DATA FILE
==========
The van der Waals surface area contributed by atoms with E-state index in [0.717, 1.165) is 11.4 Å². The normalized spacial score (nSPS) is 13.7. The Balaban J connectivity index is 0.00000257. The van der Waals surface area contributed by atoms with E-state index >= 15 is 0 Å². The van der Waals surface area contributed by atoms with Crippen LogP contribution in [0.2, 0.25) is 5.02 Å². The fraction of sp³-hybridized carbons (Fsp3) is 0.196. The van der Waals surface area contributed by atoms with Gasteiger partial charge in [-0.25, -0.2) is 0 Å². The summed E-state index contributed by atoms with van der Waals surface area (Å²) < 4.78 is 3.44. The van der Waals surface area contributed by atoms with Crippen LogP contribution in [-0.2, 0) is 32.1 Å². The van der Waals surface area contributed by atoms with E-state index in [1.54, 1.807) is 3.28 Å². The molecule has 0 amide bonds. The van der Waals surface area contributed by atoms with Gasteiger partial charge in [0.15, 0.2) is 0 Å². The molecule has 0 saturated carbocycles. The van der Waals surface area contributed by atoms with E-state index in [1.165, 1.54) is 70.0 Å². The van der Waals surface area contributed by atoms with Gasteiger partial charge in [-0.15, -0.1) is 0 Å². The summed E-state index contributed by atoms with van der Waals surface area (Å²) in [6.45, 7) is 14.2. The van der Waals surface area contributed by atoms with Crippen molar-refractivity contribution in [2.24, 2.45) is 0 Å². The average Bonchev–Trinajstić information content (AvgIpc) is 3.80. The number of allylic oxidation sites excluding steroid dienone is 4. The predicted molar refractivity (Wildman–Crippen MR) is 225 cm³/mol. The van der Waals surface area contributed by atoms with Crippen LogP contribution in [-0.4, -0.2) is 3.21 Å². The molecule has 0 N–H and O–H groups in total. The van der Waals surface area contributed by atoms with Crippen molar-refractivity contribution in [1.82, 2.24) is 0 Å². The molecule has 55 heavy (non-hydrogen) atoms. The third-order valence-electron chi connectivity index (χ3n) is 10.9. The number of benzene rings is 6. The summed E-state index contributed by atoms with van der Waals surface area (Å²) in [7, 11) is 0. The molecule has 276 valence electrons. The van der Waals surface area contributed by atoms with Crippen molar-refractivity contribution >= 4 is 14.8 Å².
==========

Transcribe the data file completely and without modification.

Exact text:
The van der Waals surface area contributed by atoms with E-state index in [0.717, 1.165) is 11.4 Å². The normalized spacial score (nSPS) is 13.7. The Balaban J connectivity index is 0.00000257. The van der Waals surface area contributed by atoms with E-state index >= 15 is 0 Å². The van der Waals surface area contributed by atoms with Crippen LogP contribution in [0.2, 0.25) is 5.02 Å². The fraction of sp³-hybridized carbons (Fsp3) is 0.196. The van der Waals surface area contributed by atoms with Gasteiger partial charge in [-0.25, -0.2) is 0 Å². The summed E-state index contributed by atoms with van der Waals surface area (Å²) < 4.78 is 3.44. The van der Waals surface area contributed by atoms with Crippen LogP contribution in [-0.2, 0) is 32.1 Å². The van der Waals surface area contributed by atoms with E-state index in [1.54, 1.807) is 3.28 Å². The molecule has 0 amide bonds. The van der Waals surface area contributed by atoms with Gasteiger partial charge in [0.15, 0.2) is 0 Å². The molecule has 0 saturated carbocycles. The van der Waals surface area contributed by atoms with E-state index in [1.165, 1.54) is 70.0 Å². The van der Waals surface area contributed by atoms with Gasteiger partial charge in [-0.15, -0.1) is 0 Å². The summed E-state index contributed by atoms with van der Waals surface area (Å²) in [6.45, 7) is 14.2. The van der Waals surface area contributed by atoms with Crippen molar-refractivity contribution in [2.24, 2.45) is 0 Å². The average Bonchev–Trinajstić information content (AvgIpc) is 3.80. The number of allylic oxidation sites excluding steroid dienone is 4. The predicted molar refractivity (Wildman–Crippen MR) is 225 cm³/mol. The van der Waals surface area contributed by atoms with Crippen LogP contribution in [-0.4, -0.2) is 3.21 Å². The molecule has 0 N–H and O–H groups in total. The van der Waals surface area contributed by atoms with Crippen molar-refractivity contribution in [1.82, 2.24) is 0 Å². The molecule has 55 heavy (non-hydrogen) atoms. The third-order valence-electron chi connectivity index (χ3n) is 10.9. The number of benzene rings is 6. The summed E-state index contributed by atoms with van der Waals surface area (Å²) in [7, 11) is 0. The molecule has 276 valence electrons. The van der Waals surface area contributed by atoms with Crippen molar-refractivity contribution >= 4 is 14.8 Å².